Michael Buble' at Toyota Center, 10/20/2013
As far as I can tell, there really is no good reason to skip a Michael Buble' concert if you have the opportunity to see one. Sunday night's show at Toyota Center was packed-full of energy, performance and more importantly, top-quality music. Those who were there left feeling good.
Toyota Center was packed with Buble' fans who all started screaming like teenagers when he took the stage, opening with the classic "Fever." His dramatic opening -- with banging drums, fire, and a full slide down the stage -- was ridiculously sensational, which is what Buble' fans want. He takes the audience back to the days of Vegas sensuality and "cool," and he does it with effortless panache.
So who is Michael Buble'? He is a natural-born performer, and it's clear he's always been a showman. Buble' is like that one guy in your high-school theater troupe who was straight and kinda cute and got all the chicks. He's cocky and funny and man, does he put on a show. He calls the audience "beautiful boys and girls" and talks with the cadence of a 1960s crooner.
Buble' is absolutely amazing at engaging with the crowd, and certainly knows his audience. Between the first two songs, he made some jokes about being at the office and using the copy machine. He went into the crowd and took pictures, sung someone a birthday song, and let a young audience member sing a few bars of "Home." Watching Buble' is like being at The Copa Room in The Sands in 1965. It's not just great music; it's a performance.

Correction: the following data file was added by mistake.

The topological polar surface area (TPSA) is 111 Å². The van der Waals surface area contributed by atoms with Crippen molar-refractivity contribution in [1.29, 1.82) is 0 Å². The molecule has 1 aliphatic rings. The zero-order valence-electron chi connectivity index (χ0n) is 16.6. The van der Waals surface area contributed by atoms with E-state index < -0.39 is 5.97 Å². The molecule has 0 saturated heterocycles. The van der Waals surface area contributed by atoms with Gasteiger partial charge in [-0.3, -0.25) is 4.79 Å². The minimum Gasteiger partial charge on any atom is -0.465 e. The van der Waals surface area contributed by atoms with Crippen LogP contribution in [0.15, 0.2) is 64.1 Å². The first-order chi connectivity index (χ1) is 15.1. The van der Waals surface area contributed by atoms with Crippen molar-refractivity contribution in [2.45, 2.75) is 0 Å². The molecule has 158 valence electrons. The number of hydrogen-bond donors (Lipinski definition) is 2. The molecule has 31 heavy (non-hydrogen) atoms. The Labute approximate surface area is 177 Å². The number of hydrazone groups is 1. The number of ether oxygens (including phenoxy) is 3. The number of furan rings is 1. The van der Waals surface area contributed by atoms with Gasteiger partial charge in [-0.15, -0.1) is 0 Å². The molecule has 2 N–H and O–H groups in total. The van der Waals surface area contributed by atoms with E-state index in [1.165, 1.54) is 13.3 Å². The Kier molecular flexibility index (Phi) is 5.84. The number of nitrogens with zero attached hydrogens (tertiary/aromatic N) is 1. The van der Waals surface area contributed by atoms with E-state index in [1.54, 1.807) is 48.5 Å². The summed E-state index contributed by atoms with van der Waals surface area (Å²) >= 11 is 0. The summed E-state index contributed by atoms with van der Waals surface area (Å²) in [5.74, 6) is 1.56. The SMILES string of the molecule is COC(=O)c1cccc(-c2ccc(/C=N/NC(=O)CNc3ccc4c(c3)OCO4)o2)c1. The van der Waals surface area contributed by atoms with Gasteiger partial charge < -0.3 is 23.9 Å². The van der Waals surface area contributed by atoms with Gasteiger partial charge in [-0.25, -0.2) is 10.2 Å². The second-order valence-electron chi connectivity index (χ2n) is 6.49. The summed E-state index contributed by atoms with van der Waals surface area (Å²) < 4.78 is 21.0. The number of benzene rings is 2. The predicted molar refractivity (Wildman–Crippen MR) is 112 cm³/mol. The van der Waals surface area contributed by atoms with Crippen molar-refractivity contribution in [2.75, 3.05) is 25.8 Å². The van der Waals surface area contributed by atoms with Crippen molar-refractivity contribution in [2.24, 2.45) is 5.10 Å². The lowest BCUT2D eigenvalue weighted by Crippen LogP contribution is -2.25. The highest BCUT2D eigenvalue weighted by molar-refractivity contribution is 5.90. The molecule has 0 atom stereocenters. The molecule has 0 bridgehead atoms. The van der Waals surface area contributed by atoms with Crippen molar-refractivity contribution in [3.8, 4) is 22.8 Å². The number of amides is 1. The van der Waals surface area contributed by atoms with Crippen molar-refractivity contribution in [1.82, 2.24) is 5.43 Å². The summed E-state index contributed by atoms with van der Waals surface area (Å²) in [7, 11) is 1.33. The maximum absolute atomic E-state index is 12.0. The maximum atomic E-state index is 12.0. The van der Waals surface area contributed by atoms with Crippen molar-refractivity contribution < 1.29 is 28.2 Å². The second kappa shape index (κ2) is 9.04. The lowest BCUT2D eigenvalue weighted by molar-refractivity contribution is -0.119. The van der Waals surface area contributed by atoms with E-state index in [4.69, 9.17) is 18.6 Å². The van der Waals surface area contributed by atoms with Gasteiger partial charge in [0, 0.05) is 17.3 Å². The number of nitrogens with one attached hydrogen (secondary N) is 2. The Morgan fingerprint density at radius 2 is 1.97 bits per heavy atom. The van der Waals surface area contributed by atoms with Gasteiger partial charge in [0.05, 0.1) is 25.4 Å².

He's a little like the older crowd's Justin Bieber, and he knows it. What makes this even more hilarious is that Buble' made fun of Bieber for several minutes. It was like watching Deanie at a Roast. He is cocky and wonderful. But alas, the Bubliebers were ready for more music.
Buble' followed his follies with "Just Haven't Met You Yet," a Top 40 hit, and then an impeccable version of Otis Redding's "Try a Little Tenderness." He followed with the Sinatra classic "You Make Me Feel So Young," but his cover of "Moondance" was a bit too smarmy for my taste. "Dance with Me," came next, then crowd favorite "Feelin' Good."
Meanwhile, the background visuals fluctuated from Art Deco stylings in the throwbacks to ornate chandeliers and constellations during love songs, as the set list jumped from classics to standards to covers to singles. This is part of his appeal: he can sing absolutely anything, which is what causes all generations to love him.
Review continues on the next page.